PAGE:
The Sunday Mail
Schools open this week against a backdrop of rising school fees and uniform prices that have left most parents and their children stranded.
Fears yesterday as parents rounded off preparations were that many children would either miss school or go with inadequate fees and uniforms as the sums fail to add up.
The past few weeks have witnessed astronomical and highly unjustifiable price spikes where most school stuff is priced in United States dollars while schools are demanding that a portion of the fees be paid in greenback. Yet its common knowledge that most people have no access to foreign currency.
It is unfortunate that calls by Government and other stakeholders for schools to review fees to realistic levels have fallen on deaf ears while uniform suppliers have also not taken heed.
Fleecing customers and parents is not a sustainable way of running business. This will soon show unless sanity is restored.
It is common cause that the past few months have witnessed a significant decline in the purchasing power but not to the extent that the schools and uniform suppliers have revised prices. They need to hold their heads in shame!
Education is a basic human right and all stakeholders in the sector should do their part in ensuring that no child is denied such.
We are certainly not oblivious to the rising costs of some raw materials, goods and other services but the penchant to profiteer and engage in a self-destructive mode by some sectors is quite saddening if not repulsive.
Raising prices induce inflationary pressures in the economy and these will also come back to haunt the very retailers, schools and others that have chosen this destructive path.
The rise in the rate of inflation to 31 percent in October should mean that the pricing issue has become more sensitive hence responsible corporate citizens should not be seen engaging in inflationary tendencies as is the case presently.
A blazer that fetched between $30 and $50 last term now demands between $250 and $500 based on what?
Of course the first term has never been an easy one for parents as children graduate into primary school or high school but the price spikes have compounded the situation.
At least some witty parents placed their orders with local tailors, savings themselves huge amounts of money but this should have been just an alternative while those that afforded buying straight from shops should have had it as a not-so-expensive option.
However, mere lament has not changed the situation. The suppliers and the schools have not relented. But we feel this issue needs to be given active attention.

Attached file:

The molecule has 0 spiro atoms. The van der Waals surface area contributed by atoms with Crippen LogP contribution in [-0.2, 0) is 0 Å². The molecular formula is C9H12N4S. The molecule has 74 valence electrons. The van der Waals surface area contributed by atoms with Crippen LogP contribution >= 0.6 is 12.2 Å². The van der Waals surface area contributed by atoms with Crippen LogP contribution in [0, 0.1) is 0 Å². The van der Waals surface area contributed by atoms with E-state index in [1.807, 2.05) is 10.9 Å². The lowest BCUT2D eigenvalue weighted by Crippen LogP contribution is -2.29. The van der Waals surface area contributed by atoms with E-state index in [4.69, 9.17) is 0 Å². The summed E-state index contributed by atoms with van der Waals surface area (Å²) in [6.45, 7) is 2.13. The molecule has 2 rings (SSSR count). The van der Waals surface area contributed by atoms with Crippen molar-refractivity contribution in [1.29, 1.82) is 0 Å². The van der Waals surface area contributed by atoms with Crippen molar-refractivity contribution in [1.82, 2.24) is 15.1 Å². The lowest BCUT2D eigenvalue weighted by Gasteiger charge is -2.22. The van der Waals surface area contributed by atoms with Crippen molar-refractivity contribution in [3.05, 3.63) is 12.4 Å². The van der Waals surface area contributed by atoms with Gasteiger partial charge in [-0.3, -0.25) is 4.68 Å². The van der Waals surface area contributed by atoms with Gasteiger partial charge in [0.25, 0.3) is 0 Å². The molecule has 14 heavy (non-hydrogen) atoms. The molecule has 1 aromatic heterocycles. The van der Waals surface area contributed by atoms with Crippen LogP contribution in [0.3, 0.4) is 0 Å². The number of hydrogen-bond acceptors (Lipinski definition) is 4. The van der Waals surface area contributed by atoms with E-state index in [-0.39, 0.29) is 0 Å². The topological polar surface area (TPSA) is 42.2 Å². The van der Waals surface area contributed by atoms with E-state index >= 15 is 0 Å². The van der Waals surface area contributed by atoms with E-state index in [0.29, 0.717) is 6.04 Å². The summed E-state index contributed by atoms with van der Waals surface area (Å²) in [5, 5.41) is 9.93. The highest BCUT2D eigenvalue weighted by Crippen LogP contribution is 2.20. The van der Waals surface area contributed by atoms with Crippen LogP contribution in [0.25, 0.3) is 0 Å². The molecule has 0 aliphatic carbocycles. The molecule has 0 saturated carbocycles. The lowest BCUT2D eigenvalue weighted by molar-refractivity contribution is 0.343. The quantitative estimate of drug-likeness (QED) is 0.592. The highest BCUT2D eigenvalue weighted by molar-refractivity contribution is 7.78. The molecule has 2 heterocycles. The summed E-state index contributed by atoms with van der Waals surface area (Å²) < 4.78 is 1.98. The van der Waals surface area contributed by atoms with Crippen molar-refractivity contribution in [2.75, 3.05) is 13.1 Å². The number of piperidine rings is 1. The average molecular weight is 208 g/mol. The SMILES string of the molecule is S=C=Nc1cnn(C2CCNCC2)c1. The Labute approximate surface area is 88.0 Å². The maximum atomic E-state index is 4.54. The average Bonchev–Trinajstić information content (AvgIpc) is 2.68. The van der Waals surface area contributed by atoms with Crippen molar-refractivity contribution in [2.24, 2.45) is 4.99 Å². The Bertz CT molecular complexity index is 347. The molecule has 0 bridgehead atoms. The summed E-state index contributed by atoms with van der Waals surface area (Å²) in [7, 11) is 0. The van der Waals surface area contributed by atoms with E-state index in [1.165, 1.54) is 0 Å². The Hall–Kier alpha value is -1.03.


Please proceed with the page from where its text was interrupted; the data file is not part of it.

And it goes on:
The Consumer Council of Zimbabwe should actively engage stakeholders in the education sector and make noise until sanity prevails.
Furthermore, we do not advocate for price controls but there is need for Government to instil discipline in this sector and many others where consumers are being taken for a ride.
Zimbabwe is renowned for its high literacy levels and issues such as school uniform prices should not be allowed to scuttle plans to maintain this record. We are likely to see some students failing to go to school when they open on Tuesday, maybe delaying by several weeks as parents and guardians scrounge for fees and uniform.
This would really be a sad day for our country. A day lost away from school impacts on students’ confidence and academic progress.
As difficult as it maybe to implement, consumers should just boycott suppliers that have made wild price increases. This will not be practical in instances where specific schools either supply the uniforms or are in partnerships with specific retailers.
Indeed the austerity measures contained in the 2019 national budget are quite painful but better days lie ahead. This calls for institutions and individuals that will not make selfish decisions to fleece parents of their hard-earned money but requires corporate citizens that seek to provide solutions instead of complicating the situation.
We implore that sanity prevails in the education sector. Teachers are parents as well so this whole mayhem with uniforms and prices may affect the discharge of their duties. It then becomes a futile situation and yet a win-win scenario is more progressive and benefits both the retailer and the customer. However, the obtaining situation also brings to the fore the need for parents to send children to schools they can afford and those within their zones to cut on transport and other costs. In such times parents need to be sober enough to live within their means to cushion themselves against the harsh environment.
Overall as Zimbabweans we should pull in the same direction to overcome challenges in the economy. This will enable us to collectively deliver a better nation of ourselves and for posterity.